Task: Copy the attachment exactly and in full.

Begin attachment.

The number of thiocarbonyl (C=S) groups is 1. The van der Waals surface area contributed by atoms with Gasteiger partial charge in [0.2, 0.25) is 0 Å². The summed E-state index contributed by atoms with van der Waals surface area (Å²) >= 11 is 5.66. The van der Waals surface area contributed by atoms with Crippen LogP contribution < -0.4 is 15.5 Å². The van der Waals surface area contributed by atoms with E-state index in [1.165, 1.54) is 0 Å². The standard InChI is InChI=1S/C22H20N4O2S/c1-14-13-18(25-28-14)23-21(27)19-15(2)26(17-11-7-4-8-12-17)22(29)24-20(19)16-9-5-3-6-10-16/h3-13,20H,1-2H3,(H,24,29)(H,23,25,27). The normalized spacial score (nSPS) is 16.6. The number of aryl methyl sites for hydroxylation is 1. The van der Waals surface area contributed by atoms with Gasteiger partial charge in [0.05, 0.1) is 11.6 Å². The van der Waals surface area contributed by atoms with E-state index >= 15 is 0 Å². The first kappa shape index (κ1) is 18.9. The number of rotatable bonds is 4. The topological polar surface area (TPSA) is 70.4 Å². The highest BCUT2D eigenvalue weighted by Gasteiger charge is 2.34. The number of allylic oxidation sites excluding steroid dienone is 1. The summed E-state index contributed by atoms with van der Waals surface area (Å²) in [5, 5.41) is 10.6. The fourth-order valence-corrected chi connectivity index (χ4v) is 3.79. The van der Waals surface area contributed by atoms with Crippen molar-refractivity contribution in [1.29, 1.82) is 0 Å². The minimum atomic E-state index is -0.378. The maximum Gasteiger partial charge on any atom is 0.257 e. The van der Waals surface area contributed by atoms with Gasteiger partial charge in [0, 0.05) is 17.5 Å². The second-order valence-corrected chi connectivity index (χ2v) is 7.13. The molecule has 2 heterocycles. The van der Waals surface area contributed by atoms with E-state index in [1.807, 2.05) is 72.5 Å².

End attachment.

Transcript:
The number of thiocarbonyl (C=S) groups is 1. The van der Waals surface area contributed by atoms with Gasteiger partial charge in [0.2, 0.25) is 0 Å². The summed E-state index contributed by atoms with van der Waals surface area (Å²) >= 11 is 5.66. The van der Waals surface area contributed by atoms with Crippen LogP contribution < -0.4 is 15.5 Å². The van der Waals surface area contributed by atoms with E-state index in [1.165, 1.54) is 0 Å². The standard InChI is InChI=1S/C22H20N4O2S/c1-14-13-18(25-28-14)23-21(27)19-15(2)26(17-11-7-4-8-12-17)22(29)24-20(19)16-9-5-3-6-10-16/h3-13,20H,1-2H3,(H,24,29)(H,23,25,27). The normalized spacial score (nSPS) is 16.6. The number of aryl methyl sites for hydroxylation is 1. The van der Waals surface area contributed by atoms with Gasteiger partial charge in [0.05, 0.1) is 11.6 Å². The van der Waals surface area contributed by atoms with E-state index >= 15 is 0 Å². The first kappa shape index (κ1) is 18.9. The number of rotatable bonds is 4. The topological polar surface area (TPSA) is 70.4 Å². The highest BCUT2D eigenvalue weighted by Gasteiger charge is 2.34. The number of allylic oxidation sites excluding steroid dienone is 1. The summed E-state index contributed by atoms with van der Waals surface area (Å²) in [5, 5.41) is 10.6. The fourth-order valence-corrected chi connectivity index (χ4v) is 3.79. The van der Waals surface area contributed by atoms with Crippen molar-refractivity contribution in [1.29, 1.82) is 0 Å². The minimum atomic E-state index is -0.378. The maximum Gasteiger partial charge on any atom is 0.257 e. The van der Waals surface area contributed by atoms with Gasteiger partial charge in [0, 0.05) is 17.5 Å². The second-order valence-corrected chi connectivity index (χ2v) is 7.13. The molecule has 2 heterocycles. The van der Waals surface area contributed by atoms with E-state index in [1.807, 2.05) is 72.5 Å².